Unable to log on to online games? Blame cheap-rate DDoSers

Laying waste to human, elf, dwarf and orc alike, all for the love of gold

Running botnets-for-hire to mount DDoS attacks has become cheaper and easier than ever, according to a new research.

Imperva Incapsula reckons botnet-for-hire services might be acquired for for as little $19.99 per month, via underground forums and payable in Bitcoins. Short, single-vector attacks associated with botnet-for-hire services accounted for approximately 40 per cent of all network layer attacks during a research period that ran between March 1 through May 7, 2015.

Low-end DDoS attacks have long been associated with online gaming. Such "booter" (AKA stressor) services can be used to prevent rival gaming teams logging on to services. "Gamers can DDoS their own games to preserve their status," Tim Matthews, VP at Incapsula, told El Reg. "It's cheaper in some cases than buying virtual swords."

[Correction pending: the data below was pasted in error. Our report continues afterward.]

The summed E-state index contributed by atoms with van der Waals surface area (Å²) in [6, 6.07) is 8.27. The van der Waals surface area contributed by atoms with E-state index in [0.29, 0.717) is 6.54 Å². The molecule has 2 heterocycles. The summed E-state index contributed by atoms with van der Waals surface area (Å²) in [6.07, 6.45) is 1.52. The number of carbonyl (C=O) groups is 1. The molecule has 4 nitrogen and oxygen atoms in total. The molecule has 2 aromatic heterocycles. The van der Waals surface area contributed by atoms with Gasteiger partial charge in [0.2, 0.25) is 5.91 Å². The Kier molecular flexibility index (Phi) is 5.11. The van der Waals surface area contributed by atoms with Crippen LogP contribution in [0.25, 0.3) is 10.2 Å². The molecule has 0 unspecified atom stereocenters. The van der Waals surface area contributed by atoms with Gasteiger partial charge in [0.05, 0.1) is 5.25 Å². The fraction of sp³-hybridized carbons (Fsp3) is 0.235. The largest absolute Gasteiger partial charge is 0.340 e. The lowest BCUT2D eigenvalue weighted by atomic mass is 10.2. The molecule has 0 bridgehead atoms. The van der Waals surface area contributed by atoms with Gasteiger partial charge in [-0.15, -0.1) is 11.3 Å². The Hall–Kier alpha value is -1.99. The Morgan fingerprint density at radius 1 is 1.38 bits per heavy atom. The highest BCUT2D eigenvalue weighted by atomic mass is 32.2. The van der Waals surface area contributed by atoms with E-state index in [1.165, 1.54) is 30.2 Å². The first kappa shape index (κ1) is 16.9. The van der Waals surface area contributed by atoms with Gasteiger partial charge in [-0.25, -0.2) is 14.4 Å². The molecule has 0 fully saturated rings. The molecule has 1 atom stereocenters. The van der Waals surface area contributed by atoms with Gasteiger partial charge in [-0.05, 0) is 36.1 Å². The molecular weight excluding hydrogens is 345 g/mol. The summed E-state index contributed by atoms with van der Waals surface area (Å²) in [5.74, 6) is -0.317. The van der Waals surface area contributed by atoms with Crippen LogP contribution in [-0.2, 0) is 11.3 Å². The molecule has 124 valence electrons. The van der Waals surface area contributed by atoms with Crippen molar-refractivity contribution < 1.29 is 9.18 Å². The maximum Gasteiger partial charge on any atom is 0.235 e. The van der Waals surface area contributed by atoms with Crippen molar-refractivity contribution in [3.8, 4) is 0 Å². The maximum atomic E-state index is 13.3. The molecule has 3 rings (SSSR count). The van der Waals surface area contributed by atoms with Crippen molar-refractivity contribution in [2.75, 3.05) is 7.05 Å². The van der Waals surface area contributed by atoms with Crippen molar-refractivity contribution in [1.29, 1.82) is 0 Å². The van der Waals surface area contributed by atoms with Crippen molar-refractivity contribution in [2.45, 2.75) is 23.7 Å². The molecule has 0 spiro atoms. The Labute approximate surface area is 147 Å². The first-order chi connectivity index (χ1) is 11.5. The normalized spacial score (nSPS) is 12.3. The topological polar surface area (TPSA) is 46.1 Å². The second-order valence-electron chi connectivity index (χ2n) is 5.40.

Steve Armstrong, managing director of security consultancy Logically Secure and former lead of the RAF's penetration and TEMPEST testing teams, agreed that DDoS attacks against online gaming platforms are a notable nuisance.

"DDoS is usually to prove a point or to object to some new aspect of the game to the owner or developer," Armstrong explained. "Sometimes they are just messing, but blackmail and other threats are not uncommon."

"The scale of DDoS goes from home Minecraft servers at the kid level to competition servers at the mid tier to the platform providers at the top. The Lizard Squad stressor was mainly booked for Minecraft attacks," he added.

The Lizard Squad are notable for running a series of heavy-duty attacks that knocked the XBox network offline just before Christmas last year, days before cynically launching a commercial DDoS-for-hire service. This service co-opted insecure home routers to generate floods of attack traffic.

Imperva further reports that, at the top end of the scale, DDoS attacks are beginning to resemble advanced persistent threats. This is evidenced by long durations, repetition and changing attack vectors between application layer and network layer attacks. A full run-down of Imperva's study on DDoS trends can be found in a blog post here. ®

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